Sorry for the gap between this post and the last… I’ve been unexpectedly crazy busy at uni. Most of the other exchange students seem to be doing ok with the work load (aside from a couple of poor souls), but I somehow ended up with seven assignments (most of which I’ve still yet to start), and had a couple of weeks of panic after returning from Tokyo.
I’m still not quiiiiite on top of things, but I’ve set aside some time to myself tonight, after slaving away for the past two days on a movie report. I finally finished it this evening, so in celebration I baked a cake and will spend the next couple of hours going through photos and planning for my trip to the beach at Omimaiko tomorrow! The perfect chance to relax after a long and busy week!
Anyways, back to the real topic of this post!
I’m up to the third and final edition of my Tokyo-trilogy from my trip there last month. So far I’ve covered the Tokyo Sky Tree and Moomin Cafe, as well as the Mori Art Museum and Hatsune Miku pop-up cafe. Now we’re up to the reeeaally fun bit…
No trip to Tokyo is complete without it. Filled with massive department stores, side streets and crazy fashion, this place is a must-see for any retail-enthusiast.
The famous Shibuya Crossing
Being massively into Japanese fashion myself, I naturally spent most of the trip in Shibuya, Shinjuku and Harajuku with my new English friends (who all conveniently had similar interests). We busted our wallets with piles of clothes from Closet Child and accessories from Paris Kids and Swimmer. We roamed around the basement floors of Laforet in search of frills, got some amazing tattoo stockings from Avant Garde, tried on and bought shoes in Tokyo Bopper (except for me and my slightly-above-average-but-giant-here feet), then got photographed for the blog, and again later in Shibuya 109 for the Glavil blog, among countless other exciting things.
Emma and Rebecca as they posed for the Tokyo Bopper blog
Probably the most fantastic thing about the whole experience was meeting and running into a bunch of famous and semi-famous Tokyo personalities! Here are some photos of the trip.
Met the lovely Yuka from 6% Doki Doki! This brand is a long-time favourite of mine, so it was super-nice to see one of the lovely faces behind the brand in person. I love how the shop assistants here often double as models for the brands they work for.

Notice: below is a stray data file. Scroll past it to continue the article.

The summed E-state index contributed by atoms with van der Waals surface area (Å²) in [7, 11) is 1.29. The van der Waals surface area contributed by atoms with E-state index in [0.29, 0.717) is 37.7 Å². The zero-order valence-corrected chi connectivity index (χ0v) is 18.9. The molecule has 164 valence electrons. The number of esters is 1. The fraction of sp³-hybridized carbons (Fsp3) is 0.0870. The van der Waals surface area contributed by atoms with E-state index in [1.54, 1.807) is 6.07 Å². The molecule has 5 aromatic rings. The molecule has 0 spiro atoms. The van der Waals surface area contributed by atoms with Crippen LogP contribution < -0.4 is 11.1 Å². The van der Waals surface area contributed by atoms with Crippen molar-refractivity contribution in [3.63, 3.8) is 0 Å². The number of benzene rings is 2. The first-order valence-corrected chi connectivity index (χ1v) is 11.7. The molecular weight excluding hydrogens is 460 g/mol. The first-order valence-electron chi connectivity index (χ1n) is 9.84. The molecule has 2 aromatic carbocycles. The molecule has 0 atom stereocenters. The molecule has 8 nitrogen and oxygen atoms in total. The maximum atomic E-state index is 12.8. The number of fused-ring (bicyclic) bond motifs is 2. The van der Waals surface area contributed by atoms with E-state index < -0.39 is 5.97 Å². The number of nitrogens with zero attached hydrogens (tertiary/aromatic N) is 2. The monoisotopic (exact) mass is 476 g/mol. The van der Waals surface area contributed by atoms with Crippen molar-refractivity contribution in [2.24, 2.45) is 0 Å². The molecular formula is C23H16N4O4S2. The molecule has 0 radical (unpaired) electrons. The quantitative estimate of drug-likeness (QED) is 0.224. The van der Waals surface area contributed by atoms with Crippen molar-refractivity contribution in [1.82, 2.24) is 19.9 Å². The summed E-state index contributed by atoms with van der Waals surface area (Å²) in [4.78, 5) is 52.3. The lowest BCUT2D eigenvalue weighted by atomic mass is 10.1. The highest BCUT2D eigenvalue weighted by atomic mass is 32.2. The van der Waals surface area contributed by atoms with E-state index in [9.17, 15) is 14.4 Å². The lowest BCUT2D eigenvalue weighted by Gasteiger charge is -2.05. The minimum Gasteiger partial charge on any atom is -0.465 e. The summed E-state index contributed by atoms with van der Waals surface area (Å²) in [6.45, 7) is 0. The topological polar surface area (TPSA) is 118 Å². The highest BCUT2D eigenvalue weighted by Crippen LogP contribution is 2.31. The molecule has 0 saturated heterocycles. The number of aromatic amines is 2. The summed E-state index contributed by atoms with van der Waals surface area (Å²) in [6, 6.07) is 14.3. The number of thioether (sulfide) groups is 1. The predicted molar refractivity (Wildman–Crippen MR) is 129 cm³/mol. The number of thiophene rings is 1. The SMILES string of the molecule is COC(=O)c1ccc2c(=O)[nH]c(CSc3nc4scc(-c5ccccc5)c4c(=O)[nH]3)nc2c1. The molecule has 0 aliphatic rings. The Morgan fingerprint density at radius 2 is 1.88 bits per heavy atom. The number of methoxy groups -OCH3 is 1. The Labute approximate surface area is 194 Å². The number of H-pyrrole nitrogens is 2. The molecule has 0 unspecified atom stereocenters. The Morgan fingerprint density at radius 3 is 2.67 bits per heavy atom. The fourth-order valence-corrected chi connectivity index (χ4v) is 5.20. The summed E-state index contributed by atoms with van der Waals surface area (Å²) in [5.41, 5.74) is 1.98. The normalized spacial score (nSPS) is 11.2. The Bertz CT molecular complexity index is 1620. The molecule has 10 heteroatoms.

Next up we went over to the Parco buildings in Shibuya, and guess who we ran into!
This guy is one of the founders of the Harajuku fashion walks, and started up the Pop-N-Cute events in Harajuku. He also gets street-snapped a lot, often appearing in Fruits Magazine and on the Tokyo Fashion website. His style is always so colourful! (So proud of myself for mustering the courage to ask for a photo. Eeee! Thank you Junnyan!)
Outside Parco they were actually holding some kind of fashion competition, (which might explain why there were so many fashion-personalities around) where you could go and be photographed, then have image uploaded to google plus for all to see. The image with the most likes by the end of the competition wins something (can’t remember what). Anyways, we were just keen to get a free photo, so Emma and I gave it a go!
As we walked away from the area, we also saw designer Kumamiki wearing this adorable yukata she made! We didn’t realise it was her at the time as we were at a distance, but after seeing her uploaded on the Tokyo Fashion website I recognised her! An adorable documentary was made about her that I remember watching and adoring early last year or the year before. Look it up on youtube. She’s just the sweetest darn thing!
We finished the trip off with a visit to the Omotesando Q-pot flagship store and cafe. Holy moly was the shop amazing! And I’m pretty sure I was nearly in tears at the cafe (massive Q-pot fan here). Will definitely be going back there with my sister next month.
Although I must admit that the shop felt a bit more like a pop-up than a proper cafe, it still had a lot of charm, and so many adorable decorations! The food was pretty darn good too (at least as far as Japanese cakes though). The macarons were just about perfect, both visually and in flavour, and it was my first taste of real chocolate since coming here. The icecream, although having a delicious burnt-caramel flavour, was not at all as creamy or as rich as icecream should be. But unfortunately this is the reality of dairy products here, as their milk is kinda like water… But it was still lovely! Next time I’ll definitely be going for one of those cheese-shaped cheesecakes. GENIUS!!!
Anyways it’s very late so I must be off! Hope you enjoyed this update! I hope to do more soon.